If you want to make it as an entrepreneur, you have to know how to present your ideas effectively. In this article you can find 8 things all great public speakers do before speeches that you can use during your next pitch!
It's an undeniable fact: public speaking is a skill that all entrepreneurs have to master.
You must have a superb idea, as tomorrow, you're going to present it to your clients, partners or investors. You quickly realise that you are going to have to face a certain amount of reluctance and criticism,
despite everything your product has to offer.
It's equally possible that one of your competitors is already ahead of you, despite having a product which is less developed than yours, and is going to pitch to different parties and successfully raise funds that you could really have used during this stage of development!
So, what determines whether an idea is successful or not?
Most of the time, the main indicator is your ability to communicate effectively, to inform, convince and create interest and enthusiasm for the whatever you are presenting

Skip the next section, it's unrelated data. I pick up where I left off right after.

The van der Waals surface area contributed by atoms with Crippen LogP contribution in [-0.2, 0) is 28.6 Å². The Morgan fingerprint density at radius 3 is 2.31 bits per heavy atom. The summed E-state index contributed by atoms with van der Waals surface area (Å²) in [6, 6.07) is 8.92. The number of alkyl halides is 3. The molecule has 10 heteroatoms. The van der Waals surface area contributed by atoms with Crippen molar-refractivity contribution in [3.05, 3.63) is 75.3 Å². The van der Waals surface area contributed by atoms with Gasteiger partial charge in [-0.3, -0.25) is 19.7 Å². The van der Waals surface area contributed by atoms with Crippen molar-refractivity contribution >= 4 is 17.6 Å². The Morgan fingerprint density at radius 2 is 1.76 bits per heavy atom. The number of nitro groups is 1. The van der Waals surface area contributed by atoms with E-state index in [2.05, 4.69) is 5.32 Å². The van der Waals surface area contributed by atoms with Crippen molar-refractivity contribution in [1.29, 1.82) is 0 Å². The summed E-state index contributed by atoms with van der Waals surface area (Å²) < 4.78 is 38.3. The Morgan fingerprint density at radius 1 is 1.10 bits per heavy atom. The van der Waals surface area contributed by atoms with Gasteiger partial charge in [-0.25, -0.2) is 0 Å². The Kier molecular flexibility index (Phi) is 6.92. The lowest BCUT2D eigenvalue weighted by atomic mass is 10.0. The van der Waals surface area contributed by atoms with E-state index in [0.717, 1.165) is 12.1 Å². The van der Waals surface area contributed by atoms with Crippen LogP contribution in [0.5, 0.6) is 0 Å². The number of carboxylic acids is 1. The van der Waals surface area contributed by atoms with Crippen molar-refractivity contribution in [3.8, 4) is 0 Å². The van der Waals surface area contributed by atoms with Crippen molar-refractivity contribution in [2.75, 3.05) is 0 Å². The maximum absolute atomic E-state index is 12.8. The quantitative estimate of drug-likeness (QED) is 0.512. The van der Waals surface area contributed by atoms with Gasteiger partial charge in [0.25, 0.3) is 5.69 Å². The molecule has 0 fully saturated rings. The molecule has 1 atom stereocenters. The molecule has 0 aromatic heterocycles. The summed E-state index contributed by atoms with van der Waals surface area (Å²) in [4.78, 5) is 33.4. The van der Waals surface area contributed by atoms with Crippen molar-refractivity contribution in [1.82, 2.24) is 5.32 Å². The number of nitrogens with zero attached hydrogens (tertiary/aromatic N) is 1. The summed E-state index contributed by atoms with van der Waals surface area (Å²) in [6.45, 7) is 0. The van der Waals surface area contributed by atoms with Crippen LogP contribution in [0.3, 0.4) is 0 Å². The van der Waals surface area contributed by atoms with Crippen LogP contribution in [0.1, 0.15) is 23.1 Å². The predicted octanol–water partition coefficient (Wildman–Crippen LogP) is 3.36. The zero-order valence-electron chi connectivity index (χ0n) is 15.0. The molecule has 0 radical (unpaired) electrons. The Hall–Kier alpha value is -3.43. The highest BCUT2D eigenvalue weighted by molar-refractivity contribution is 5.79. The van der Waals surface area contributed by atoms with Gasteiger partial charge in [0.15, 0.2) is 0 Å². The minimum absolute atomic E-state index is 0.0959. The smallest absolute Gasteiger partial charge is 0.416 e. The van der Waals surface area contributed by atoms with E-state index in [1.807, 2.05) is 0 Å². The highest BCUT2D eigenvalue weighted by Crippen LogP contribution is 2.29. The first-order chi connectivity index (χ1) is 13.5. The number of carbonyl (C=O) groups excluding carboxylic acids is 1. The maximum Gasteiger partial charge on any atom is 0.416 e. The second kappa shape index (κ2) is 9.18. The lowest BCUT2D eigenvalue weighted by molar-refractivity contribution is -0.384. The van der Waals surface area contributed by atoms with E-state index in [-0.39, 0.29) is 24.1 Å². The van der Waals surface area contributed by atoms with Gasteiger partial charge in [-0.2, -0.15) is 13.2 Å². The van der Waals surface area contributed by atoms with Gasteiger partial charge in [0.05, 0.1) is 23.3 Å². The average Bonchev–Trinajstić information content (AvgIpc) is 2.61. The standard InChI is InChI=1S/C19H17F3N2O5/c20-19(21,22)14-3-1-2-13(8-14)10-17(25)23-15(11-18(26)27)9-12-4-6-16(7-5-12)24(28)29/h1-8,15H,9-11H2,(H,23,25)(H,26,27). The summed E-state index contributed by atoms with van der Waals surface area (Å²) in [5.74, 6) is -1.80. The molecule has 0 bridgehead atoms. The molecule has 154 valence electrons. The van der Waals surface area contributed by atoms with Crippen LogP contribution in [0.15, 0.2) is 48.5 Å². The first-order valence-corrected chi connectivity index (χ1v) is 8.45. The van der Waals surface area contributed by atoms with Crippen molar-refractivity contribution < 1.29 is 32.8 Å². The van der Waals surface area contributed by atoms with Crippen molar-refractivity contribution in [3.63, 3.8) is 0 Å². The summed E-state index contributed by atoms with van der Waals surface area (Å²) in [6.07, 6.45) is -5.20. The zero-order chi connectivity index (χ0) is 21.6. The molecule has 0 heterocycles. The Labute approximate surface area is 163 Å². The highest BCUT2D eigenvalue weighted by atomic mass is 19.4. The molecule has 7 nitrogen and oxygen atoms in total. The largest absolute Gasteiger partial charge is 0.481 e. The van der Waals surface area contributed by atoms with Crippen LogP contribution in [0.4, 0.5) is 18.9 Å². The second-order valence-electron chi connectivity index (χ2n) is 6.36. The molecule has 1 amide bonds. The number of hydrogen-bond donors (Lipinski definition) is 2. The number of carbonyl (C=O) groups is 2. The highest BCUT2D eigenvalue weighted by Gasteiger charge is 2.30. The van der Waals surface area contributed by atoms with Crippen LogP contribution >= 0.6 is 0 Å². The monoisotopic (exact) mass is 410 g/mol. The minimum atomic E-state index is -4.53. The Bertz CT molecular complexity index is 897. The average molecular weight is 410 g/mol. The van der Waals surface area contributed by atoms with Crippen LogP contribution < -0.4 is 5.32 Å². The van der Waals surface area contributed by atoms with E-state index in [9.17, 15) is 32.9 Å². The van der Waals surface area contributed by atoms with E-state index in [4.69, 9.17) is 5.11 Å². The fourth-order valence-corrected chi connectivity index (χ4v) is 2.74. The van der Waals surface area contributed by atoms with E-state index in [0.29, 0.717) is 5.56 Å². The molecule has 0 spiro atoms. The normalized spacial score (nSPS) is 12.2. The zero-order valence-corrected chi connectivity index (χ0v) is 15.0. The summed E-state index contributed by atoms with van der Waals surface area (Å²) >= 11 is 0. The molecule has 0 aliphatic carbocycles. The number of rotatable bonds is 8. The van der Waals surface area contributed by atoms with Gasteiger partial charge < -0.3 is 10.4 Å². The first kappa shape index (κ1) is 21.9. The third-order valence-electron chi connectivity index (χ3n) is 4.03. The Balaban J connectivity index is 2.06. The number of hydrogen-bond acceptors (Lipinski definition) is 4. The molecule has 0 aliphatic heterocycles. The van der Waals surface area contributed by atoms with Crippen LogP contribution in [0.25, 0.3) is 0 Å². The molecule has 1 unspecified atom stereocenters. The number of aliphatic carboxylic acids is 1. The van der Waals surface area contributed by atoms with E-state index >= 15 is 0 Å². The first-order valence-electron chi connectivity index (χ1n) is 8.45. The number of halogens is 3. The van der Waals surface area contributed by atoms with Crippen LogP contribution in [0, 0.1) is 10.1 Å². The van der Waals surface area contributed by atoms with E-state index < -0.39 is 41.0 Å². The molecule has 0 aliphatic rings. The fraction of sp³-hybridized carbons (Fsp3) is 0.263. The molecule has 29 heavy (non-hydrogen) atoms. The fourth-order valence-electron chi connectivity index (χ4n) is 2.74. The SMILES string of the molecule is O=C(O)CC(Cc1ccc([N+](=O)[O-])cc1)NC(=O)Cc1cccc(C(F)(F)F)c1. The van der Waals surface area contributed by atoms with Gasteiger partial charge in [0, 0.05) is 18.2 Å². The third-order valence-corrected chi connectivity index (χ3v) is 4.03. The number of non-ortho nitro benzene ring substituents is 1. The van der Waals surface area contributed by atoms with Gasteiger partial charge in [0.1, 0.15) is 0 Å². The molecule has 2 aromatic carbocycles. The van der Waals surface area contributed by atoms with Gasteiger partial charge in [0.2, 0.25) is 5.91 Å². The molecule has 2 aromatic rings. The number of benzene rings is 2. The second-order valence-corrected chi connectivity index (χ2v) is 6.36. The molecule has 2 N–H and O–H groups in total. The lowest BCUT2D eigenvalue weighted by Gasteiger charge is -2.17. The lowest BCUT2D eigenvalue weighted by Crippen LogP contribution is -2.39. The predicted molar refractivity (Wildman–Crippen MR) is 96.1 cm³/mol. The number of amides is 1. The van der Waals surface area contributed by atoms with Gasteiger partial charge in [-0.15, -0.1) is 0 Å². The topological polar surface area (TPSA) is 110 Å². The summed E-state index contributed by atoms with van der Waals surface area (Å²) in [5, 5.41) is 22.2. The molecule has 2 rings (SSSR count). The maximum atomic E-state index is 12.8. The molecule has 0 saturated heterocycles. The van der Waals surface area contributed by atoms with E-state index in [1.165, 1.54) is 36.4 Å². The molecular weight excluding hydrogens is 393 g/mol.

Remind your audience of your main points at least 3 times during the presentation
It's extremely difficult for humans (investors, clients and journalists alike) to remember the 3 main points of a presentation, even if you're an excellent public speaker
In order to maximize your chances of making an impression, you must always define the three main ideas that you want your audience to remember from your speech at the beginning, then repeat them at least 3 times
Even if you feel as though you have more information you would like your audience to remember, tell yourself that if they leave the room able to resume your speech using these 3 main points, you can consider your presentation a success
Rehearse your speech at least 4 times
Rehearsing is key. You might find it time-consuming, but remember that it's the deciding factor when it comes to a successful oral presentation
Therefore, take the time to rehearse, out loud, everything you are going to say before each presentation. Put yourself in the real conditions
, link your different ideas, test out transitions, explanations and demonstrations.
After 4 rehearsals, you will probably have made the majority of all possible errors. What's more, it will also have allowed you to think of ideas